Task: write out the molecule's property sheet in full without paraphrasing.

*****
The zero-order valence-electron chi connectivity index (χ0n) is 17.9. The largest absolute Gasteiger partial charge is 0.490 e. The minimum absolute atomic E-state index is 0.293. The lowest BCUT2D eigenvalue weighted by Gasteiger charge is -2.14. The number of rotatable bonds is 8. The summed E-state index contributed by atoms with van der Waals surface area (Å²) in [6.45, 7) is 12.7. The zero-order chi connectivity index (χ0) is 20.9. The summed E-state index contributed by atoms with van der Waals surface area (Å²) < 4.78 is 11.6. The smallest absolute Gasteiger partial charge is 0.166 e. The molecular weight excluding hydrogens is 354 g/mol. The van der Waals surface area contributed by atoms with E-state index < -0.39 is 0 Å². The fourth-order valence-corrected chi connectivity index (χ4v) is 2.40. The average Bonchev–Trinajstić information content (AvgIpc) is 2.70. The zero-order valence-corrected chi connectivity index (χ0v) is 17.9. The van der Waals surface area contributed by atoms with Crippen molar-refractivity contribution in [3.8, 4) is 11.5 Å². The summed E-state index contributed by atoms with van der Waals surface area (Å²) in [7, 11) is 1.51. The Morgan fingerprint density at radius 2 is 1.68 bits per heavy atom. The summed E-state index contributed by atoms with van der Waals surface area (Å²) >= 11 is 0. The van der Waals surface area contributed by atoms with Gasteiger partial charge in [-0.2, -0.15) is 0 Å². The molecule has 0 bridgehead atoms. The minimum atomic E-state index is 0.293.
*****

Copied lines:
The zero-order valence-electron chi connectivity index (χ0n) is 17.9. The largest absolute Gasteiger partial charge is 0.490 e. The minimum absolute atomic E-state index is 0.293. The lowest BCUT2D eigenvalue weighted by Gasteiger charge is -2.14. The number of rotatable bonds is 8. The summed E-state index contributed by atoms with van der Waals surface area (Å²) in [6.45, 7) is 12.7. The zero-order chi connectivity index (χ0) is 20.9. The summed E-state index contributed by atoms with van der Waals surface area (Å²) < 4.78 is 11.6. The smallest absolute Gasteiger partial charge is 0.166 e. The molecular weight excluding hydrogens is 354 g/mol. The van der Waals surface area contributed by atoms with E-state index < -0.39 is 0 Å². The fourth-order valence-corrected chi connectivity index (χ4v) is 2.40. The average Bonchev–Trinajstić information content (AvgIpc) is 2.70. The zero-order valence-corrected chi connectivity index (χ0v) is 17.9. The van der Waals surface area contributed by atoms with Crippen molar-refractivity contribution in [3.8, 4) is 11.5 Å². The summed E-state index contributed by atoms with van der Waals surface area (Å²) in [7, 11) is 1.51. The Morgan fingerprint density at radius 2 is 1.68 bits per heavy atom. The summed E-state index contributed by atoms with van der Waals surface area (Å²) >= 11 is 0. The van der Waals surface area contributed by atoms with Gasteiger partial charge in [-0.2, -0.15) is 0 Å². The molecule has 0 bridgehead atoms. The minimum atomic E-state index is 0.293.